THE STORY – A couple invite their closest friends to join their family for Christmas dinner at their idyllic home in the English countryside. As the group comes together, it feels like old times — but behind all of the laughter and merriment, something isn’t quite right. The world outside is facing impending doom, and no amount of gifts, games or wine can make mankind’s imminent destruction go away. Surviving the holidays just got a lot more complicated.
THE CAST – Keira Knightley, Matthew Goode, Roman Griffin Davis, Annabelle Wallis, Lily-Rose Depp, Sope Dirisu, Kirby Howell-Baptiste, Lucy Punch & Rufus Jones
THE TEAM – Camille Griffin (Director/Writer)
THE RUNNING TIME – 92 Minutes
By Zoe Rose Bryant
We’ve certainly seen our fair share of dysfunctional family get-togethers in Christmas comedies over the years – “Home Alone,” “National Lampoon’s Christmas Vacation,” “Christmas with the Kranks,” and the list goes on and on and on. Frequently, each film starts with a clash of many contrasting personalities, making the upcoming Yuletide festivities feel downright apocalyptic. But, in the end, everyone ultimately comes together and sets aside their differences, taking part in a traditional Christmas celebration where all are overcome by the spirit of the season. Writer-director Camille Griffin’s “Silent Night” starts similar to these stories, but audiences will soon find that it dramatically deviates from this familiar formula. In this film, the coming together of numerous idiosyncratic individuals doesn’t just feel like the end of the world – it is the end of the world.
Hosting yet another holiday gathering for her friends and family, Nell (Keira Knightley) is as nervous as ever, wanting to ensure that all the meals are made, and all the presents are perfect. Assisting her in these endeavors are her handsome husband Simon (Matthew Goode), and her sons Art (Roman Griffin Davis), Thomas, and Hardy (Gilby and Hardy Griffin Davis), who strain to give their home that “festive” feel. First to arrive is Nell’s snide sister Sandra (Annabelle Wallis), her husband Tony (Rufus Jones), and daughter Kitty (Davida McKenzie), followed by their other sister, the boisterous Bella (Lucy Punch), and her girlfriend Alex (Kirby Howell-Baptiste). And that’s not nearly all, as long-time schoolfriend James (Sope Dirisu) is on his way as well, with girlfriend Sophie (Lily-Rose Depp) in tow, who has quite a secret to share. When everyone settles in, the usual petty squabbling starts, but these superficial spats can’t hold a candle to the real chaos that’s about to occur since today is likely their – and everyone else’s – last day on Earth.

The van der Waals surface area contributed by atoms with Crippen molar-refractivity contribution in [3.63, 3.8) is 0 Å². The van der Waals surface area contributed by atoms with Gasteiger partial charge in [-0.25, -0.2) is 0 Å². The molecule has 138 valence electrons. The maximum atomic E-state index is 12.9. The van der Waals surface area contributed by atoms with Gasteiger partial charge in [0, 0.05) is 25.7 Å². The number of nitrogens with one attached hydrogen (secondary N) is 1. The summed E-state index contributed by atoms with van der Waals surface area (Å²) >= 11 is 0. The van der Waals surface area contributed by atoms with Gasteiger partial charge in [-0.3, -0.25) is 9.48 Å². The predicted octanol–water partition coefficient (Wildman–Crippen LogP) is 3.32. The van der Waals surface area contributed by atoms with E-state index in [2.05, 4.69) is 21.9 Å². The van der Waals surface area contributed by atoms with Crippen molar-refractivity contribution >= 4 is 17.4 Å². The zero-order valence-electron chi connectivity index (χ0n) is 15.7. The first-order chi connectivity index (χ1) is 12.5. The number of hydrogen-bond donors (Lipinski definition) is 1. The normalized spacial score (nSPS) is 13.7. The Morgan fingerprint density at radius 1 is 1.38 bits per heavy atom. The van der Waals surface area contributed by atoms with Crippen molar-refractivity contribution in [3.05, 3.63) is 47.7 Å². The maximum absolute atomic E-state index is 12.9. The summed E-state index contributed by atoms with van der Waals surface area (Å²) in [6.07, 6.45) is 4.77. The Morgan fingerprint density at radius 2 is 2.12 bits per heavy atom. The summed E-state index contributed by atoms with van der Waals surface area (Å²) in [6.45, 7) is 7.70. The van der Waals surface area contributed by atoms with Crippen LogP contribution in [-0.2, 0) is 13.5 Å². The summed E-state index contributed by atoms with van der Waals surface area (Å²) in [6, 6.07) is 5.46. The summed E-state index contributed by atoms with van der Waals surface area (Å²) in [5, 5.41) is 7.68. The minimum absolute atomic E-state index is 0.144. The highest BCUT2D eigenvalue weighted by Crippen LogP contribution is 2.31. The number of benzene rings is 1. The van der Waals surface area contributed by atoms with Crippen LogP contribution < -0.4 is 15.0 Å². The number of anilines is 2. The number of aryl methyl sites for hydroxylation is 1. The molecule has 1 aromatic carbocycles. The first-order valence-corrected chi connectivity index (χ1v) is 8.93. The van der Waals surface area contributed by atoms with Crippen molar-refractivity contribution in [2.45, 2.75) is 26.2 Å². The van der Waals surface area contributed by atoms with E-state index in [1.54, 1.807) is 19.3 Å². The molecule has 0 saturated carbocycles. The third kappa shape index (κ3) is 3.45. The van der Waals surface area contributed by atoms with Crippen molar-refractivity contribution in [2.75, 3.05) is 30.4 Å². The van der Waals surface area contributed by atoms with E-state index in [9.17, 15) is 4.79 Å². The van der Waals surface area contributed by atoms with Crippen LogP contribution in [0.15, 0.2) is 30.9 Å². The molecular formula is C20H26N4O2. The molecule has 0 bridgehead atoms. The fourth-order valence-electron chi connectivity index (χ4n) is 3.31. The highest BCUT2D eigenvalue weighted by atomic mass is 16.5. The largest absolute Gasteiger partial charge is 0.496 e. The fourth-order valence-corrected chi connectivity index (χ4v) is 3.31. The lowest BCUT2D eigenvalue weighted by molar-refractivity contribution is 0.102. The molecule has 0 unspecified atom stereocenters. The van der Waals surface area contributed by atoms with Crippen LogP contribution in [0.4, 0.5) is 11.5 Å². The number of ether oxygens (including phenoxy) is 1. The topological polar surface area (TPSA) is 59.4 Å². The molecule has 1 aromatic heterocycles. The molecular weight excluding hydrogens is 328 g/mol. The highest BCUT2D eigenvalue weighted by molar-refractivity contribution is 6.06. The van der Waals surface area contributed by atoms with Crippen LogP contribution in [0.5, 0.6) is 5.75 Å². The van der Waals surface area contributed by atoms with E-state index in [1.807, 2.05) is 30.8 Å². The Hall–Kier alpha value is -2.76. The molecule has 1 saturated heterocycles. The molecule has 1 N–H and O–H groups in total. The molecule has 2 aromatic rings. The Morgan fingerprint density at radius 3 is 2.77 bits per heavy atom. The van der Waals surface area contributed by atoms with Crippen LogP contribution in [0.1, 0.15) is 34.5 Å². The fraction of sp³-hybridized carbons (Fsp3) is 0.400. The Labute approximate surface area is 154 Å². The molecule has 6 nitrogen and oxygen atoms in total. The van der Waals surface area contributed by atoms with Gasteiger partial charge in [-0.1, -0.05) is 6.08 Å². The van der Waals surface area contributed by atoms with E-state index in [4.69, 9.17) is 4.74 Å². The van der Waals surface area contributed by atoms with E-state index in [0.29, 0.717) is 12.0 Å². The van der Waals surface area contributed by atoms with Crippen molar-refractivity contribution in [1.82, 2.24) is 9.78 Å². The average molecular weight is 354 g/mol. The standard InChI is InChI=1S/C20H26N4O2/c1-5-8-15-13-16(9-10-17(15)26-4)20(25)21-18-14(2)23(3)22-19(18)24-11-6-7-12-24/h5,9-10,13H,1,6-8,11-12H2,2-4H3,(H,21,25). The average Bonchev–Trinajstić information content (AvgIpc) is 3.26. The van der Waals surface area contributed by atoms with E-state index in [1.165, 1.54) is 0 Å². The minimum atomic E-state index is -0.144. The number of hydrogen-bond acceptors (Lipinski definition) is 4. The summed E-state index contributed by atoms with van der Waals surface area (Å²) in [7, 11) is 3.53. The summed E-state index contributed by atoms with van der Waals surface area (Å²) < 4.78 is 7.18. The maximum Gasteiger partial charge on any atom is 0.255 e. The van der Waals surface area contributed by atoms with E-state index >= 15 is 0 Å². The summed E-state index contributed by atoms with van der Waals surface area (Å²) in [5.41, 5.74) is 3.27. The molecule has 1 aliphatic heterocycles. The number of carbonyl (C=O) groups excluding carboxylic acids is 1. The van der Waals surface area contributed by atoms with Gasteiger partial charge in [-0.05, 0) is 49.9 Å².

The “hows” and “whys” of this impending global catastrophe are best left unspoiled. Still, it’s safe to say that how Griffin so slyly combines a stereotypical Christmas comedy with a disaster drama is nothing short of genius, focusing on the end of the world’s effects on individuals on an intimate level, differentiating from films in the latter category that take a broader look at these crises and prioritize spectacle over character (while also subverting our expectations of a “comfy” Christmas setting). Griffin’s dialogue at the start is devilishly biting, authentically portraying tense familial ties with caustic comedy. This tone is sustained even when her cast begins conversing about far more somber subjects, with the script never losing its withering wit. Some may find the twists and turns to be a little too tragic, as Griffin has no problem making use of the morbid and macabre, but those who can embrace her sinister sense of humor will find themselves in for a raucous ride.